If all you had to go on was our genomes, you’d surely conclude that humans and rodents were nearly the same animal, with roughly 92% overlap. And luckily for the species that does science, the other species is an excellent experimental tool, being small and cheap, with an easily replenishable stock. “How convenient for these large, hairless mammal-scientists,” you would think. Even cheaper are nematode worms and fruit flies (though only about 20% and 35% similar, respectively), and together with mice, these organisms have served as the substrate of thousands of biomedical discoveries in labs all over the world.
But although their short lives and high reproductive volume seem practically tailor-made for conducting longevity research, these animals are a particularly poor model of our own aging. This isn’t obvious from a purely genetic standpoint–most of the genes we’ve used to manipulate lifespan in the lab can be found in some form in humans. If nothing else, though, the magnitude of effect sizes alone–lifespan increases as large as 10x from a single mutation, in some cases–should stand out to us as almost unbelievable.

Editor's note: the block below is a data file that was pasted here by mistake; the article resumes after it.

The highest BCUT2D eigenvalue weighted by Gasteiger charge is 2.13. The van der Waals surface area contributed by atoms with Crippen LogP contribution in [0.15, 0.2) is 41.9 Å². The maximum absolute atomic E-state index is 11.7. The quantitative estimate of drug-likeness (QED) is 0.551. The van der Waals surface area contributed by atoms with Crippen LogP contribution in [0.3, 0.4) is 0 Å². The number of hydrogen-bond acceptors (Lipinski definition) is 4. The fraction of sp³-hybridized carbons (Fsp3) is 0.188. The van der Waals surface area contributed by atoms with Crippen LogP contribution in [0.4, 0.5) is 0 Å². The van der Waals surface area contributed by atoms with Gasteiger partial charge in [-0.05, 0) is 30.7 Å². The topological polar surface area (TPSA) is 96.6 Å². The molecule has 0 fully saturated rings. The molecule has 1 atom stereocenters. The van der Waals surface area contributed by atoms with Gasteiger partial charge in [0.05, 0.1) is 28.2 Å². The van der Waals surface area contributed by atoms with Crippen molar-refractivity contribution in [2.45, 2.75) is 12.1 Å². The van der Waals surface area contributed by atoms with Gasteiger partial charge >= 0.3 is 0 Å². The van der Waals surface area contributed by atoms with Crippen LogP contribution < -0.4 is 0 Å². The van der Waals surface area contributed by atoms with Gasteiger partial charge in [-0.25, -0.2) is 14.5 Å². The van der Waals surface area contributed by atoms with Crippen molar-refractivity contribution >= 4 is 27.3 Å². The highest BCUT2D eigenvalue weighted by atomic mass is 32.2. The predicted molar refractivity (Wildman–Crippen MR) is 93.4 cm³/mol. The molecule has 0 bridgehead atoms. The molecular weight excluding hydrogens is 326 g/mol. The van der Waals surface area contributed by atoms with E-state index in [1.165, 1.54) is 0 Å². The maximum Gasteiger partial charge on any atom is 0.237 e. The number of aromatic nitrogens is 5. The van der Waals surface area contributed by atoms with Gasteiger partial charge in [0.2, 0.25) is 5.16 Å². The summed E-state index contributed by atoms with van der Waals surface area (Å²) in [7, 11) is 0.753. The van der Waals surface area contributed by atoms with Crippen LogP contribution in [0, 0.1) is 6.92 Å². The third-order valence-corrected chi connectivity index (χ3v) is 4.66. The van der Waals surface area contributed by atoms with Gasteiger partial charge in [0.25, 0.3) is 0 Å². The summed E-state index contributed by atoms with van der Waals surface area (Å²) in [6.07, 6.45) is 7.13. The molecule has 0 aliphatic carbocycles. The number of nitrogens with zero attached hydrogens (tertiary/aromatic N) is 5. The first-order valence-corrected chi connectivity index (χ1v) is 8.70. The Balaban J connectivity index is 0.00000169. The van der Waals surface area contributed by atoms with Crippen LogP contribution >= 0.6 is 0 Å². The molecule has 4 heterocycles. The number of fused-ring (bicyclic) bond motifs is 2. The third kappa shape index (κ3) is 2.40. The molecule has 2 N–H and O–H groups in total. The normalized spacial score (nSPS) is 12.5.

So should we “believe the genes”, which seem to suggest that these animals are showing us something fundamental about the biology of aging? Something that can be tweaked slightly to achieve similarly dramatic effects in humans? Or are we just seeing a distorted image in a funhouse mirror?
Caloric restriction: A case study
Any population can adjust its lifespan up or down over the course of several generations–that’s simply a matter of changing the extrinsic mortality rate. But just how plastic is the individual lifespan? You’ve likely made certain choices about your lifestyle that were directly or indirectly intended to influence how long you’ll live–whether you bike to work, or eat pizza for dinner, or take health supplements. But the average health-conscious person couldn’t tell you how much extra time these choices are worth.